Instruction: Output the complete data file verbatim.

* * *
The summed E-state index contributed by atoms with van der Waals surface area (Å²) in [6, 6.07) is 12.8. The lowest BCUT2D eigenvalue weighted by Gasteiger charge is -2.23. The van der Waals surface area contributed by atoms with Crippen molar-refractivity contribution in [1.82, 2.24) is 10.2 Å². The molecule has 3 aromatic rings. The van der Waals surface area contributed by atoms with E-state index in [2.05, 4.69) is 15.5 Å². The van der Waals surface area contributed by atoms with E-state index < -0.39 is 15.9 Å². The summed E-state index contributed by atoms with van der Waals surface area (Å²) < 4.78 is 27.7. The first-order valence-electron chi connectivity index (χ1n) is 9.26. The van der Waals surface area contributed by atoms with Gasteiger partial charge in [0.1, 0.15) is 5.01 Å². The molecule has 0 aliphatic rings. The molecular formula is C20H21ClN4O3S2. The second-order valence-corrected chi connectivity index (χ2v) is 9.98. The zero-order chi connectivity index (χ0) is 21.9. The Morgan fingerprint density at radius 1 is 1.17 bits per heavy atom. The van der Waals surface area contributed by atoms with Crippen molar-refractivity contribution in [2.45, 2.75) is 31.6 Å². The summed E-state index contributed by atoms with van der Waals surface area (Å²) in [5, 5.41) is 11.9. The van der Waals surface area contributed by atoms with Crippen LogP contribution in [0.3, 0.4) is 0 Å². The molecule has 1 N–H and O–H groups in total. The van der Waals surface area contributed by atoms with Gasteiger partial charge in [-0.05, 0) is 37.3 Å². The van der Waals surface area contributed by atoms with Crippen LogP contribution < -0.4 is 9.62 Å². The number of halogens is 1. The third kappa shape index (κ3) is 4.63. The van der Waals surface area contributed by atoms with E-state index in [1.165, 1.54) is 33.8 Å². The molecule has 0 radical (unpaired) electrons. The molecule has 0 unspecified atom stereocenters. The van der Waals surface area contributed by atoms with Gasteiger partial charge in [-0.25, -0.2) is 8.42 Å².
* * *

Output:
The summed E-state index contributed by atoms with van der Waals surface area (Å²) in [6, 6.07) is 12.8. The lowest BCUT2D eigenvalue weighted by Gasteiger charge is -2.23. The van der Waals surface area contributed by atoms with Crippen molar-refractivity contribution in [1.82, 2.24) is 10.2 Å². The molecule has 3 aromatic rings. The van der Waals surface area contributed by atoms with E-state index in [2.05, 4.69) is 15.5 Å². The van der Waals surface area contributed by atoms with E-state index < -0.39 is 15.9 Å². The summed E-state index contributed by atoms with van der Waals surface area (Å²) < 4.78 is 27.7. The first-order valence-electron chi connectivity index (χ1n) is 9.26. The van der Waals surface area contributed by atoms with Gasteiger partial charge in [0.1, 0.15) is 5.01 Å². The molecule has 0 aliphatic rings. The molecular formula is C20H21ClN4O3S2. The second-order valence-corrected chi connectivity index (χ2v) is 9.98. The zero-order chi connectivity index (χ0) is 21.9. The Morgan fingerprint density at radius 1 is 1.17 bits per heavy atom. The van der Waals surface area contributed by atoms with Crippen molar-refractivity contribution in [2.45, 2.75) is 31.6 Å². The summed E-state index contributed by atoms with van der Waals surface area (Å²) in [5, 5.41) is 11.9. The van der Waals surface area contributed by atoms with Crippen LogP contribution in [0.3, 0.4) is 0 Å². The molecule has 1 N–H and O–H groups in total. The van der Waals surface area contributed by atoms with Gasteiger partial charge in [-0.05, 0) is 37.3 Å². The van der Waals surface area contributed by atoms with Crippen LogP contribution < -0.4 is 9.62 Å². The number of halogens is 1. The third kappa shape index (κ3) is 4.63. The van der Waals surface area contributed by atoms with E-state index in [1.165, 1.54) is 33.8 Å². The molecule has 0 radical (unpaired) electrons. The molecule has 0 unspecified atom stereocenters. The van der Waals surface area contributed by atoms with Gasteiger partial charge in [-0.25, -0.2) is 8.42 Å².